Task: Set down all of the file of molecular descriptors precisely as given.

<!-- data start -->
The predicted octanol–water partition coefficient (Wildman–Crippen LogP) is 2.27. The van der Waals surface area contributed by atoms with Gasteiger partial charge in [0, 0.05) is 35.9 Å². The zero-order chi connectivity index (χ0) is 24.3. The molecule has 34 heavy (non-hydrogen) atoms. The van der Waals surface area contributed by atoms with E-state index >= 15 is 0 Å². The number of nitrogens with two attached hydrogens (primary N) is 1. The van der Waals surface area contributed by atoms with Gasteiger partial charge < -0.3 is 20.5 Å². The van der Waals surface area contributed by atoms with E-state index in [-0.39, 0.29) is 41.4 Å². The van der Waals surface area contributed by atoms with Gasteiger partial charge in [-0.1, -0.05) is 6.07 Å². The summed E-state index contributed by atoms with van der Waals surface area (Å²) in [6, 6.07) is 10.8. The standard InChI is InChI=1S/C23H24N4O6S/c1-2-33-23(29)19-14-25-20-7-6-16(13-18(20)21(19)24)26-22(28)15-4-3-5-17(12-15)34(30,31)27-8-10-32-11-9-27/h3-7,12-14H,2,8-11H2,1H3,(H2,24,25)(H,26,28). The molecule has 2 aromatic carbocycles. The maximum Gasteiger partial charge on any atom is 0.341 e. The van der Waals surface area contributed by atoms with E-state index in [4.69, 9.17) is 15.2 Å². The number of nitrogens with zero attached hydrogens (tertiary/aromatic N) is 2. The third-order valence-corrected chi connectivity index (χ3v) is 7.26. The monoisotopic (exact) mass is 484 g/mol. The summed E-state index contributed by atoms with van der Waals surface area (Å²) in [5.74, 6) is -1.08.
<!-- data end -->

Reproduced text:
The predicted octanol–water partition coefficient (Wildman–Crippen LogP) is 2.27. The van der Waals surface area contributed by atoms with Gasteiger partial charge in [0, 0.05) is 35.9 Å². The zero-order chi connectivity index (χ0) is 24.3. The molecule has 34 heavy (non-hydrogen) atoms. The van der Waals surface area contributed by atoms with E-state index >= 15 is 0 Å². The number of nitrogens with two attached hydrogens (primary N) is 1. The van der Waals surface area contributed by atoms with Gasteiger partial charge < -0.3 is 20.5 Å². The van der Waals surface area contributed by atoms with E-state index in [-0.39, 0.29) is 41.4 Å². The van der Waals surface area contributed by atoms with Gasteiger partial charge in [-0.1, -0.05) is 6.07 Å². The summed E-state index contributed by atoms with van der Waals surface area (Å²) in [6, 6.07) is 10.8. The standard InChI is InChI=1S/C23H24N4O6S/c1-2-33-23(29)19-14-25-20-7-6-16(13-18(20)21(19)24)26-22(28)15-4-3-5-17(12-15)34(30,31)27-8-10-32-11-9-27/h3-7,12-14H,2,8-11H2,1H3,(H2,24,25)(H,26,28). The molecule has 2 aromatic carbocycles. The maximum Gasteiger partial charge on any atom is 0.341 e. The van der Waals surface area contributed by atoms with E-state index in [4.69, 9.17) is 15.2 Å². The number of nitrogens with zero attached hydrogens (tertiary/aromatic N) is 2. The third-order valence-corrected chi connectivity index (χ3v) is 7.26. The monoisotopic (exact) mass is 484 g/mol. The summed E-state index contributed by atoms with van der Waals surface area (Å²) in [5.74, 6) is -1.08.